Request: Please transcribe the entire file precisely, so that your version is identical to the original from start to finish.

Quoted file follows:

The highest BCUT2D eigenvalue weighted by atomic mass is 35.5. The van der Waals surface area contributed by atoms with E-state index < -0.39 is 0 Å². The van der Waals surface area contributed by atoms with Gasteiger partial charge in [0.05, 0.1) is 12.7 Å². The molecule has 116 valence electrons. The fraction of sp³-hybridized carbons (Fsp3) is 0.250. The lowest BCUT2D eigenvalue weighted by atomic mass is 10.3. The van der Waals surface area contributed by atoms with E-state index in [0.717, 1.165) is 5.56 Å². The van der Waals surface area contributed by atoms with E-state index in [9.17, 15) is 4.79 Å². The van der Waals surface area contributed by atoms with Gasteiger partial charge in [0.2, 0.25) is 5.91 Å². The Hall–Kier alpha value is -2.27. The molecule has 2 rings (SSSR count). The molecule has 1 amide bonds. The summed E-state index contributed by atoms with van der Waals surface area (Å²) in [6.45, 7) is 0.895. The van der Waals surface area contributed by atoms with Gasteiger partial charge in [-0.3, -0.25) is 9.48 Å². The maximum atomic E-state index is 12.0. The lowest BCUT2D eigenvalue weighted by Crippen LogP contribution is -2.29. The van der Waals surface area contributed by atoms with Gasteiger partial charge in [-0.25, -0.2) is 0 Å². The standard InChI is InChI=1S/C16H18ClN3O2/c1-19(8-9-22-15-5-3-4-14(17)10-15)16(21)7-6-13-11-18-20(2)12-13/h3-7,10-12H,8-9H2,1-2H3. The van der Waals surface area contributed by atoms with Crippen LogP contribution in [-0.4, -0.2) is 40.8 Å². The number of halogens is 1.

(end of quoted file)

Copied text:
The highest BCUT2D eigenvalue weighted by atomic mass is 35.5. The van der Waals surface area contributed by atoms with E-state index < -0.39 is 0 Å². The van der Waals surface area contributed by atoms with Gasteiger partial charge in [0.05, 0.1) is 12.7 Å². The molecule has 116 valence electrons. The fraction of sp³-hybridized carbons (Fsp3) is 0.250. The lowest BCUT2D eigenvalue weighted by atomic mass is 10.3. The van der Waals surface area contributed by atoms with E-state index in [0.717, 1.165) is 5.56 Å². The van der Waals surface area contributed by atoms with E-state index in [9.17, 15) is 4.79 Å². The van der Waals surface area contributed by atoms with Gasteiger partial charge in [0.2, 0.25) is 5.91 Å². The Hall–Kier alpha value is -2.27. The molecule has 2 rings (SSSR count). The molecule has 1 amide bonds. The summed E-state index contributed by atoms with van der Waals surface area (Å²) in [6.45, 7) is 0.895. The van der Waals surface area contributed by atoms with Gasteiger partial charge in [-0.3, -0.25) is 9.48 Å². The maximum atomic E-state index is 12.0. The lowest BCUT2D eigenvalue weighted by Crippen LogP contribution is -2.29. The van der Waals surface area contributed by atoms with Gasteiger partial charge in [-0.25, -0.2) is 0 Å². The standard InChI is InChI=1S/C16H18ClN3O2/c1-19(8-9-22-15-5-3-4-14(17)10-15)16(21)7-6-13-11-18-20(2)12-13/h3-7,10-12H,8-9H2,1-2H3. The van der Waals surface area contributed by atoms with Crippen LogP contribution in [-0.4, -0.2) is 40.8 Å². The number of halogens is 1.